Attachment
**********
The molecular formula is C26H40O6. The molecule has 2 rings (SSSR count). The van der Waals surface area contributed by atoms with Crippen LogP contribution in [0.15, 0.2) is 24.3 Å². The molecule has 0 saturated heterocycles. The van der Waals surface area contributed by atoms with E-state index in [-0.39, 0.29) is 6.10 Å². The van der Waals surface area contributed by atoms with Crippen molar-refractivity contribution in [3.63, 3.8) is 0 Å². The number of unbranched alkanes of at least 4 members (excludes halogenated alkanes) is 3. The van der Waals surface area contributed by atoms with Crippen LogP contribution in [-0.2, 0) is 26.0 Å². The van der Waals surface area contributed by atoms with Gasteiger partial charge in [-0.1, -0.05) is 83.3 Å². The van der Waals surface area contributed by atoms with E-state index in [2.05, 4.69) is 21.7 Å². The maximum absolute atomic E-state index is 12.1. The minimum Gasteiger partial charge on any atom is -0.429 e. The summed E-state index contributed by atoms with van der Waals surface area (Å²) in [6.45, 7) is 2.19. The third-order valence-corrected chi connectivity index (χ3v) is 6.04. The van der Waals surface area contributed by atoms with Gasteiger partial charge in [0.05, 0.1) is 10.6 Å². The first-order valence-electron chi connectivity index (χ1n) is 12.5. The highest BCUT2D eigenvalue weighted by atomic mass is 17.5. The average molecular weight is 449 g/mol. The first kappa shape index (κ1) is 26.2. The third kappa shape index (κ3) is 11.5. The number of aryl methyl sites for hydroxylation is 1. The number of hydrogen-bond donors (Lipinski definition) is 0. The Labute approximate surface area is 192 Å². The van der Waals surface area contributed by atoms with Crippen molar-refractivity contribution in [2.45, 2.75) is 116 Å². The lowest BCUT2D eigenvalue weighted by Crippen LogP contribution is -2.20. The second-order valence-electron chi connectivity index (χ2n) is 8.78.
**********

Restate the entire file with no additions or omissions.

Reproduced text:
The molecular formula is C26H40O6. The molecule has 2 rings (SSSR count). The van der Waals surface area contributed by atoms with Crippen LogP contribution in [0.15, 0.2) is 24.3 Å². The molecule has 0 saturated heterocycles. The van der Waals surface area contributed by atoms with E-state index in [-0.39, 0.29) is 6.10 Å². The van der Waals surface area contributed by atoms with Crippen molar-refractivity contribution in [3.63, 3.8) is 0 Å². The number of unbranched alkanes of at least 4 members (excludes halogenated alkanes) is 3. The van der Waals surface area contributed by atoms with Crippen LogP contribution in [-0.2, 0) is 26.0 Å². The van der Waals surface area contributed by atoms with Gasteiger partial charge in [-0.1, -0.05) is 83.3 Å². The van der Waals surface area contributed by atoms with E-state index in [2.05, 4.69) is 21.7 Å². The maximum absolute atomic E-state index is 12.1. The minimum Gasteiger partial charge on any atom is -0.429 e. The summed E-state index contributed by atoms with van der Waals surface area (Å²) in [6.45, 7) is 2.19. The third-order valence-corrected chi connectivity index (χ3v) is 6.04. The van der Waals surface area contributed by atoms with Gasteiger partial charge in [0.05, 0.1) is 10.6 Å². The first-order valence-electron chi connectivity index (χ1n) is 12.5. The highest BCUT2D eigenvalue weighted by atomic mass is 17.5. The average molecular weight is 449 g/mol. The first kappa shape index (κ1) is 26.2. The third kappa shape index (κ3) is 11.5. The number of aryl methyl sites for hydroxylation is 1. The number of hydrogen-bond donors (Lipinski definition) is 0. The Labute approximate surface area is 192 Å². The van der Waals surface area contributed by atoms with Crippen molar-refractivity contribution in [2.45, 2.75) is 116 Å². The lowest BCUT2D eigenvalue weighted by Crippen LogP contribution is -2.20. The second-order valence-electron chi connectivity index (χ2n) is 8.78.